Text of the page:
Nykvist, for his part, has consistently credited Bergman with opening his eyes to the full emotional range of lighting. As he told American Cinematographer in 1972, “I owe a great debt to Ingmar, for he gave me my passion for light. Without him I would have remained just another technical cameraman with no great awareness of the infinite possibilities of lighting. Today, I hate purely technical camerawork. I have a great sense that every picture I work on is different and demands a different approach. And I believe that the audience, supposedly indifferent to lighting subtleties, and responsive only to acting and story, will appreciate our work. People must do more than see a motion picture. They must have a feeling for it, and my experience has told me that they appreciate and are held spellbound by a certain mood that is created for them by the proper utilization of light. That is the key to it all. That is what photography is all about.”

    Throughout their careers, both Bergman and Nykvist have consistently championed the virtues of simplicity. In Bergman on Bergman, the director told his interviewers that he admired his cameraman’s ability to see past the logistical aspects of film production and pinpoint the narrative core of a story. “More often than not, it’s the people who know nothing or very little who use the most elaborate apparatus,” he said. “It’s their ignorance that complicates the whole procedure. Take a cameraman like Sven Nykvist, a technically clever cameraman, one of the cleverest in the world. All he needs to work is three lamps and a little greaseproof paper. One part of knowing what to do is simply the ability to eliminate a mass of irrelevant technical complications, to be able to peel away a mass of superficial apparatus.”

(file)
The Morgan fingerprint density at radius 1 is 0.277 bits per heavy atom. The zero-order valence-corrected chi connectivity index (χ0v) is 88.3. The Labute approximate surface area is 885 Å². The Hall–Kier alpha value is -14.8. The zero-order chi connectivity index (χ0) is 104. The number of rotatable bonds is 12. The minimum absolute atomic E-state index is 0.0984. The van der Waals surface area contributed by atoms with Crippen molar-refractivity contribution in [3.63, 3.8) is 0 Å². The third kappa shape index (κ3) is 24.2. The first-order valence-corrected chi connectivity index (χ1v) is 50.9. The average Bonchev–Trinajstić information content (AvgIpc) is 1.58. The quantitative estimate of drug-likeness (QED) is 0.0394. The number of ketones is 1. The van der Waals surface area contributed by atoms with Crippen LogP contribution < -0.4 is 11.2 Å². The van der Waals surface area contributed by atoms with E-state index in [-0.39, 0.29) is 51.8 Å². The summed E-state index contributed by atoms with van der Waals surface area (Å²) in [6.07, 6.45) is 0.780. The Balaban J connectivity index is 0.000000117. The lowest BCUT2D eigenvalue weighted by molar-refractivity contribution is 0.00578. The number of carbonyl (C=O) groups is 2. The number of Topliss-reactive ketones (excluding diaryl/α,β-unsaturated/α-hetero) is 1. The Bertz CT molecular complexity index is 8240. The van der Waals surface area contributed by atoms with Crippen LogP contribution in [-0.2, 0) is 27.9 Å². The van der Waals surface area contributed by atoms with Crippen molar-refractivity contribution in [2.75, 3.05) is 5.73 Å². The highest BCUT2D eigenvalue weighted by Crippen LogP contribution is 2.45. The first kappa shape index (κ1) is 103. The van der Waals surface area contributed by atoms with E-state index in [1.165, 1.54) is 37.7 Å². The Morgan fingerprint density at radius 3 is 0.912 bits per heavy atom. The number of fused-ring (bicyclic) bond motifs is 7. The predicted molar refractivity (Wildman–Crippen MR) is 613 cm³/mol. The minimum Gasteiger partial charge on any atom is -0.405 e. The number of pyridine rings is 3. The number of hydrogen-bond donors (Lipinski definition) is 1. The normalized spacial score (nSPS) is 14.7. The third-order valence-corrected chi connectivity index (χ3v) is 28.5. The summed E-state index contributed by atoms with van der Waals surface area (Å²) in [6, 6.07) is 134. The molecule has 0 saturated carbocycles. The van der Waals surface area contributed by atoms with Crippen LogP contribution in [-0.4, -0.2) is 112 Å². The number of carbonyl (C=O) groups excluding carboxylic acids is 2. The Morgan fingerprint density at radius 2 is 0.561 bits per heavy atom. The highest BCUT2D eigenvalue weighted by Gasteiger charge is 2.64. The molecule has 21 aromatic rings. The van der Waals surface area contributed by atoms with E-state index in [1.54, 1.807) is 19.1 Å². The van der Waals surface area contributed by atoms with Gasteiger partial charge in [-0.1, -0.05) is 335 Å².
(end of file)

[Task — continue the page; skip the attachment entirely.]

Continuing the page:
Indeed, after being named as the recipient of the ASC’s International Award in 1996, Nykvist recalled the stripped-down pleasures of his early work with Bergman, who in those days was making films for $100,000 with crews of 8 to 10 people and a handful of actors. “That was a very nice way to work,” the cameraman related. “Everyone did everything. Everyone helped everyone else. It was like a family.”

    In his 1972 interview with AC, Nykvist confirmed that the intervening years of experience hadn’t changed his fundamental principles on the set. “I see a great many films and I have come to the conclusion that a large number of pictures today are overlit. Technical perfection in terms of camera and lenses seems to have been matched by a desire to fill the screen with lots of perfectly placed and calculated light. I just don’t go along with this, and I have Ingmar Bergman to thank for letting me experiment with a kind of cinematography which, by utilizing true light where possible, seems to me to do greater justice to the medium.

    “Of course, Bergman is unique,” Nykvist conceded. “I have had the privilege of working with him since 1953 and, through him, have learned to better understand the ultimate possibilities of cinematography. Because he had worked in the theatre, he was intensely interested in light and its uses and how it can be applied to creating a given atmosphere. Bergman has been making pictures for many years, and he knows everything about the camera as a technical instrument. He has a mind and an imagination that takes in not only the limits of poetic imagery, but — equally — the scientific aspects of filmmaking. He has done away with Ônice’ photography and has shown us how to find truth in camera movement and in lighting.”

  2. The Times, London-

    SVEN NYKVIST was widely acknowledged as one of the world’s greatest cinematographers. He brought a naturalistic approach to filming and worked regularly with Ingmar Bergman.

    Their rapport was both professional and personal, for both had ministers as fathers and grew up in repressive Lutheran households, and their backgrounds inevitably informed their work as film-makers.

    Nykvist was in constant demand by leading directors in Europe and Hollywood; he collaborated repeatedly with Woody Allen, a devotee of Bergman, and also worked with Roman Polanski, Louis Malle, Andrei Tarkovsy, Norman Jewison and Bob Fosse.

    He photographed the biopic Chaplin (1992) for Richard Attenborough and the classic romantic comedy Sleepless in Seattle (1993) for Nora Ephron.